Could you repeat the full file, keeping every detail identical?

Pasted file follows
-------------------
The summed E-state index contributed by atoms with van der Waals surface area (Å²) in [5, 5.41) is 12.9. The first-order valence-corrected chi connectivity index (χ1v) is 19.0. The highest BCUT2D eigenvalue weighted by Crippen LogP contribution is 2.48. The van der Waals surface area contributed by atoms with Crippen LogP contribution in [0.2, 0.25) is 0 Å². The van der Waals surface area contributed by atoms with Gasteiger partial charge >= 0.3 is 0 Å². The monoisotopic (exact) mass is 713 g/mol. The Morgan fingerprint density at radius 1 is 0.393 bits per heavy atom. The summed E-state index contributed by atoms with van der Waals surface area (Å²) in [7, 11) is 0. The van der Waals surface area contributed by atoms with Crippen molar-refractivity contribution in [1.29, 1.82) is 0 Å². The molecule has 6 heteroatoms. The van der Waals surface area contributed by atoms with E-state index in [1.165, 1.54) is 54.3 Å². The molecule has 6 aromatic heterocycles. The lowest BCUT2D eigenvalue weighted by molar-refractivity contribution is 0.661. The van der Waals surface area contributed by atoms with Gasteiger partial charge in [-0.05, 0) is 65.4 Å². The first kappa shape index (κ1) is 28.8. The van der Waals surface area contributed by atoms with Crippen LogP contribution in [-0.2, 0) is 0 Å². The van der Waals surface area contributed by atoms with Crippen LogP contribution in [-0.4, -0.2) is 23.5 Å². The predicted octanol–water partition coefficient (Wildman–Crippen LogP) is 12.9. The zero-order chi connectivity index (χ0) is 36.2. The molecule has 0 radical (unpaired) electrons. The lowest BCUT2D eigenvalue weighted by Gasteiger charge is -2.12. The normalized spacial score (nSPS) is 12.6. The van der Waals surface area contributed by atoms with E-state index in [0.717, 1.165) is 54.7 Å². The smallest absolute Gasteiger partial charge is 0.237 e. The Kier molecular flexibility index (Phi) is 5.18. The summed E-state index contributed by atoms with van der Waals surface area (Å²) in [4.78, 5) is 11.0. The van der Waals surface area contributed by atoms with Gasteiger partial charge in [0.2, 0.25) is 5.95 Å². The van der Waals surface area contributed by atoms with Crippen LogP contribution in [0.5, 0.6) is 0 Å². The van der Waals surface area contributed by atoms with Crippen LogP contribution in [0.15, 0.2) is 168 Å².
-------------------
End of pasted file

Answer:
The summed E-state index contributed by atoms with van der Waals surface area (Å²) in [5, 5.41) is 12.9. The first-order valence-corrected chi connectivity index (χ1v) is 19.0. The highest BCUT2D eigenvalue weighted by Crippen LogP contribution is 2.48. The van der Waals surface area contributed by atoms with Crippen LogP contribution in [0.2, 0.25) is 0 Å². The van der Waals surface area contributed by atoms with Gasteiger partial charge >= 0.3 is 0 Å². The monoisotopic (exact) mass is 713 g/mol. The Morgan fingerprint density at radius 1 is 0.393 bits per heavy atom. The summed E-state index contributed by atoms with van der Waals surface area (Å²) in [7, 11) is 0. The van der Waals surface area contributed by atoms with Crippen molar-refractivity contribution in [1.29, 1.82) is 0 Å². The molecule has 6 heteroatoms. The van der Waals surface area contributed by atoms with E-state index in [1.165, 1.54) is 54.3 Å². The molecule has 6 aromatic heterocycles. The lowest BCUT2D eigenvalue weighted by molar-refractivity contribution is 0.661. The van der Waals surface area contributed by atoms with Gasteiger partial charge in [-0.05, 0) is 65.4 Å². The first kappa shape index (κ1) is 28.8. The van der Waals surface area contributed by atoms with Crippen LogP contribution in [-0.2, 0) is 0 Å². The van der Waals surface area contributed by atoms with Crippen LogP contribution in [-0.4, -0.2) is 23.5 Å². The predicted octanol–water partition coefficient (Wildman–Crippen LogP) is 12.9. The zero-order chi connectivity index (χ0) is 36.2. The molecule has 0 radical (unpaired) electrons. The lowest BCUT2D eigenvalue weighted by Gasteiger charge is -2.12. The normalized spacial score (nSPS) is 12.6. The van der Waals surface area contributed by atoms with E-state index in [0.717, 1.165) is 54.7 Å². The smallest absolute Gasteiger partial charge is 0.237 e. The Kier molecular flexibility index (Phi) is 5.18. The summed E-state index contributed by atoms with van der Waals surface area (Å²) in [4.78, 5) is 11.0. The van der Waals surface area contributed by atoms with Gasteiger partial charge in [0.2, 0.25) is 5.95 Å². The van der Waals surface area contributed by atoms with Crippen LogP contribution in [0.5, 0.6) is 0 Å². The van der Waals surface area contributed by atoms with Crippen LogP contribution in [0.15, 0.2) is 168 Å².